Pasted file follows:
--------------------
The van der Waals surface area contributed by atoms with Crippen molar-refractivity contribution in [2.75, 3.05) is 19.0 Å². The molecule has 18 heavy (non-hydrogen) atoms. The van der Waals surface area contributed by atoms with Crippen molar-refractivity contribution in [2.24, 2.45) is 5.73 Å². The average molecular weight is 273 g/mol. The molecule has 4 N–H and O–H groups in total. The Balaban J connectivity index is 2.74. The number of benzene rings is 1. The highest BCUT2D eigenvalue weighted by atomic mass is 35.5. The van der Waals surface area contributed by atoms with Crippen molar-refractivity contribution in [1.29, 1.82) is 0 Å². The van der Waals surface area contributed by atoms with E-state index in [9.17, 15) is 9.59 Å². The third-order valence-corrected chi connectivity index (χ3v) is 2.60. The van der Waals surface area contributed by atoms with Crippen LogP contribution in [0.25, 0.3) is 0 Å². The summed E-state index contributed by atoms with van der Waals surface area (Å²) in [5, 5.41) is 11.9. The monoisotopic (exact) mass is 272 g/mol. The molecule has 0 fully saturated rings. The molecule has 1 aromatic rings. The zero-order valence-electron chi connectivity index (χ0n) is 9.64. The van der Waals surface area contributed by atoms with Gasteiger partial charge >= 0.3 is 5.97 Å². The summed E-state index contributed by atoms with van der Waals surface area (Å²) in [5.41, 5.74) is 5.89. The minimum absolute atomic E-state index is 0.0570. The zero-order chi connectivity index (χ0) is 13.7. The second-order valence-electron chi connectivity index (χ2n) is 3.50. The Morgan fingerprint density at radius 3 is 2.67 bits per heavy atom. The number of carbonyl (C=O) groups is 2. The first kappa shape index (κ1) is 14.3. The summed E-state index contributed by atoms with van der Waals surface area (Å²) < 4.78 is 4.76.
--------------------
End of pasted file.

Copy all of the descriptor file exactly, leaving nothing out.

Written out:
The van der Waals surface area contributed by atoms with Crippen molar-refractivity contribution in [2.75, 3.05) is 19.0 Å². The molecule has 18 heavy (non-hydrogen) atoms. The van der Waals surface area contributed by atoms with Crippen molar-refractivity contribution in [2.24, 2.45) is 5.73 Å². The average molecular weight is 273 g/mol. The molecule has 4 N–H and O–H groups in total. The Balaban J connectivity index is 2.74. The number of benzene rings is 1. The highest BCUT2D eigenvalue weighted by atomic mass is 35.5. The van der Waals surface area contributed by atoms with Crippen molar-refractivity contribution in [1.29, 1.82) is 0 Å². The van der Waals surface area contributed by atoms with E-state index in [9.17, 15) is 9.59 Å². The third-order valence-corrected chi connectivity index (χ3v) is 2.60. The van der Waals surface area contributed by atoms with Crippen LogP contribution in [0.25, 0.3) is 0 Å². The summed E-state index contributed by atoms with van der Waals surface area (Å²) in [5, 5.41) is 11.9. The monoisotopic (exact) mass is 272 g/mol. The molecule has 0 fully saturated rings. The molecule has 1 aromatic rings. The zero-order valence-electron chi connectivity index (χ0n) is 9.64. The van der Waals surface area contributed by atoms with Gasteiger partial charge >= 0.3 is 5.97 Å². The summed E-state index contributed by atoms with van der Waals surface area (Å²) in [5.41, 5.74) is 5.89. The minimum absolute atomic E-state index is 0.0570. The zero-order chi connectivity index (χ0) is 13.7. The second-order valence-electron chi connectivity index (χ2n) is 3.50. The Morgan fingerprint density at radius 3 is 2.67 bits per heavy atom. The number of carbonyl (C=O) groups is 2. The first kappa shape index (κ1) is 14.3. The summed E-state index contributed by atoms with van der Waals surface area (Å²) < 4.78 is 4.76.